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Zimbabwe Defence Forces
Flag of the Zimbabwe Defence Forces.svg
Flag of the Zimbabwe Defence Forces
Current form 1980
Service branches Zimbabwe National Army
Air Force of Zimbabwe
Zimbabwe Republic Police
Headquarters Harare
President Robert Mugabe
Chief of Defense General Constantine Chiwenga
Conscription 18-24 years of age
Active personnel 29,000 military, 21,800 paramilitary[1] (ranked 83rd)
Budget US$60 million (2006)
Percent of GDP 3.8% (2006)
Foreign suppliers  Brazil[2]
 Czech Republic[3]
 United Kingdom[2]
Related articles
History Military history of Zimbabwe

The Zimbabwe Defence Forces (ZDF) are composed of the Zimbabwe National Army (ZNA) and the Air Force of Zimbabwe (AFZ). As a landlocked country, Zimbabwe has no navy. The most senior commander of the ZDF is currently General Constantine Chiwenga.

Ministry of Defence[edit | edit source]

In July 1994 the combined Zimbabwe Defence Forces Headquarters was created.

Manpower[edit | edit source]

The Zimbabwe armed forces had an estimated strength of 29,000 in 2007. The ZNA had an estimated 25,000 personnel. The air force had about 4,000 men assigned.[1]

Paramilitary[edit | edit source]

Zimbabwe maintains a strong paramilitary force. In 2007 the IISS estimated that the Zimbabwe Republic Police had 19,500 personnel, including an Air Wing, and that there was an additional 2,300 personnel in the Police Support Unit.[1] Separately Paramilitary Police have been reported.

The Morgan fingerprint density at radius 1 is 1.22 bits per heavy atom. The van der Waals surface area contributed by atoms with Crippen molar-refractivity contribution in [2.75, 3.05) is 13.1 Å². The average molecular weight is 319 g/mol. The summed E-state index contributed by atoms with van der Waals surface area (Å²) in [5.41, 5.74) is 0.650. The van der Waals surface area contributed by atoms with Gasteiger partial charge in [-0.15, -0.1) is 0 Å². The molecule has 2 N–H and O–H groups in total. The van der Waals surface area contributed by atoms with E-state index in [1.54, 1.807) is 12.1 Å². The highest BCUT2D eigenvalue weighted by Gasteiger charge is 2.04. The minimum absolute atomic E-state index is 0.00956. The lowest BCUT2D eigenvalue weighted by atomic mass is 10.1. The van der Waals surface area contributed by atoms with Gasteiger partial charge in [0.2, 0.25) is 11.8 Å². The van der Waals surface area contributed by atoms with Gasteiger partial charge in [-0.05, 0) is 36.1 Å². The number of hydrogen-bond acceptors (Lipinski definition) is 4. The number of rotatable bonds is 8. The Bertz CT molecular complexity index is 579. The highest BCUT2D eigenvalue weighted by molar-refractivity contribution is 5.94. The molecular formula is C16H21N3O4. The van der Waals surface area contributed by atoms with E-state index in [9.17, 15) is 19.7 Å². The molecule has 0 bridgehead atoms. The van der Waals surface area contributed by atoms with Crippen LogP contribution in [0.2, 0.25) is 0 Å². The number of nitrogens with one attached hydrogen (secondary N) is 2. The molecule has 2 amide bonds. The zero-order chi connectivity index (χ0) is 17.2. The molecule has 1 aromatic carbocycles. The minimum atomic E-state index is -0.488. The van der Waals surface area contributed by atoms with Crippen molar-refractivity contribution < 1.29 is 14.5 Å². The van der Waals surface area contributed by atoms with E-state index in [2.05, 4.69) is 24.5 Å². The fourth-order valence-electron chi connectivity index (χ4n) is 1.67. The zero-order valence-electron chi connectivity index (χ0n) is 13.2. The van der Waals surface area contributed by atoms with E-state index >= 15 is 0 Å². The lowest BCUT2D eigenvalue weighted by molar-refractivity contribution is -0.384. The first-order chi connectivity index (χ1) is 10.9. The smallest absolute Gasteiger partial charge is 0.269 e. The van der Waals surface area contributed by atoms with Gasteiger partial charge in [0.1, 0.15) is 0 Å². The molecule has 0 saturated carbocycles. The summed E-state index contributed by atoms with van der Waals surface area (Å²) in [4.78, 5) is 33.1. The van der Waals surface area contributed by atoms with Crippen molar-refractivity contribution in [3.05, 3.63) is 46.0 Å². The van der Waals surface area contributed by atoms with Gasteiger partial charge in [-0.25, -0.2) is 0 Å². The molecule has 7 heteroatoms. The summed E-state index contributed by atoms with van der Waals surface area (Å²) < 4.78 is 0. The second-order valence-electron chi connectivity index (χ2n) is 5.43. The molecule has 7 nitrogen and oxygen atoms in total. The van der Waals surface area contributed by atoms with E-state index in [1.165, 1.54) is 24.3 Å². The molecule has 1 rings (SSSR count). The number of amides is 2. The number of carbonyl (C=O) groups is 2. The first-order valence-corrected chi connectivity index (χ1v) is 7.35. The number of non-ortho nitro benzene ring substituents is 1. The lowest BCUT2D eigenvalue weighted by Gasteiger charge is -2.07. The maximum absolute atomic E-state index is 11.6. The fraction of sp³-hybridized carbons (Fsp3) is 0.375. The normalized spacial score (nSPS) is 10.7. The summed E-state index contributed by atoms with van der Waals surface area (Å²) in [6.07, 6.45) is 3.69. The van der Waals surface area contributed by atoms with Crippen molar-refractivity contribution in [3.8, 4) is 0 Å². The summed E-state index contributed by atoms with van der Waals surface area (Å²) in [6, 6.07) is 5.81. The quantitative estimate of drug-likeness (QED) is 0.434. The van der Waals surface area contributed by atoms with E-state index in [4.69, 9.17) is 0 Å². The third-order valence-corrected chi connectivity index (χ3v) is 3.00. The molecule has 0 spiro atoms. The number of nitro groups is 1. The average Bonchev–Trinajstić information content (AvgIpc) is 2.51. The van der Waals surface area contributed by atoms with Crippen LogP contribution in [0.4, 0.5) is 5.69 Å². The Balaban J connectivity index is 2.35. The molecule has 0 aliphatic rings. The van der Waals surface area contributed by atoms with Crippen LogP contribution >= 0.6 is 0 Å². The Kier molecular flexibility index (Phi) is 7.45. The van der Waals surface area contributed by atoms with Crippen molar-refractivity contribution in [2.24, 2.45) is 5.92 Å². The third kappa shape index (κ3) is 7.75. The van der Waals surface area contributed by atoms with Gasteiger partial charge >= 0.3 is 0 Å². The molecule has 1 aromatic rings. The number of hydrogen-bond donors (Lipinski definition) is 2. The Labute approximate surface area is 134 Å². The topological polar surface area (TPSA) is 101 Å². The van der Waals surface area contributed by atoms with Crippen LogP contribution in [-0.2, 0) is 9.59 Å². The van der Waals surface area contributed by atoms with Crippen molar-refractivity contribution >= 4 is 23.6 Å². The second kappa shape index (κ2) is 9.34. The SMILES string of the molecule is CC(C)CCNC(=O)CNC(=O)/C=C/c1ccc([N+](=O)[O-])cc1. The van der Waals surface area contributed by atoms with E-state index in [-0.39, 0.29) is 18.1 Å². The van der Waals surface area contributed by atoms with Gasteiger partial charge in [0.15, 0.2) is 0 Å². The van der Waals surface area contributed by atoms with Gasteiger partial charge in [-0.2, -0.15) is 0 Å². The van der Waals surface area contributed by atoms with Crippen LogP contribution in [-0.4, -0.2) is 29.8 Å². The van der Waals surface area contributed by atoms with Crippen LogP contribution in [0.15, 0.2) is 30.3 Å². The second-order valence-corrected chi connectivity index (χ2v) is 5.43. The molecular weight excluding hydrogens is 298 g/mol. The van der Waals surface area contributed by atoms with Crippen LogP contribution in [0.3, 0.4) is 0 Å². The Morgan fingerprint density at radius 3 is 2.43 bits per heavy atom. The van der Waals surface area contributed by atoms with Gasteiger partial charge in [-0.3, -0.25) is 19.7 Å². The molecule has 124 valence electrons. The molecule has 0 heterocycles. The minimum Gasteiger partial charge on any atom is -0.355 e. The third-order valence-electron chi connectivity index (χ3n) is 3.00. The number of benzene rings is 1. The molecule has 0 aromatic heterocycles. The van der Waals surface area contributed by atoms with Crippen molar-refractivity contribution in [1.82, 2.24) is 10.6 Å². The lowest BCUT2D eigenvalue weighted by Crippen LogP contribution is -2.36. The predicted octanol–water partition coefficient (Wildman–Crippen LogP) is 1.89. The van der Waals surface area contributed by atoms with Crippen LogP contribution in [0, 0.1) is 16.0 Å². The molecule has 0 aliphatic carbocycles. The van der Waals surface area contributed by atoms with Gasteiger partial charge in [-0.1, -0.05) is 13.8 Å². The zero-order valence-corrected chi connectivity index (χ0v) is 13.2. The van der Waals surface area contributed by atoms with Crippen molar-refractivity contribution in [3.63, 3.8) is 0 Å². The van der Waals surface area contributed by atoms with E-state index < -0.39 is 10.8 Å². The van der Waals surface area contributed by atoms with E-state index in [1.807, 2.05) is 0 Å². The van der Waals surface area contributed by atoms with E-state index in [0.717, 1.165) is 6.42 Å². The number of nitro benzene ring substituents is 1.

History[edit | edit source]

At the time of independence, the then Prime Minister Robert Mugabe declared that integrating Zimbabwe's three armed forces would be one of Zimbabwe's top priorities. The existing Rhodesian Army was combined with the two guerilla armies; the 20,000-strong ZANLA forces of ZANU-PF and the 15,000-strong ZIPRA forces of PF-ZAPU. A British Military Assistance and Training Team played a pivotal role in assisting the creation of the new army, and was still in place in 2000.[4] The Rhodesian Air Force was eventually reorganised as the Air Force of Zimbabwe.

Notes[edit | edit source]

References[edit | edit source]

  • Central Intelligence Agency [2]

Further reading[edit | edit source]

  • Abiodun Alao, 'The Metamorphosis of the Unorthodox: The Integration and Development of the Zimbabwe National Army' (chapter in book compiled by Terence Ranger, 'Soldiers in Zimbabwe's Liberation War'), 1995
  • Norma J. Kriger, ‘Guerrilla Veterans in Post-war Zimbabwe: Symbolic and Violent Politics,’ 1980-1987, Cambridge UP, 2003

External links[edit | edit source]

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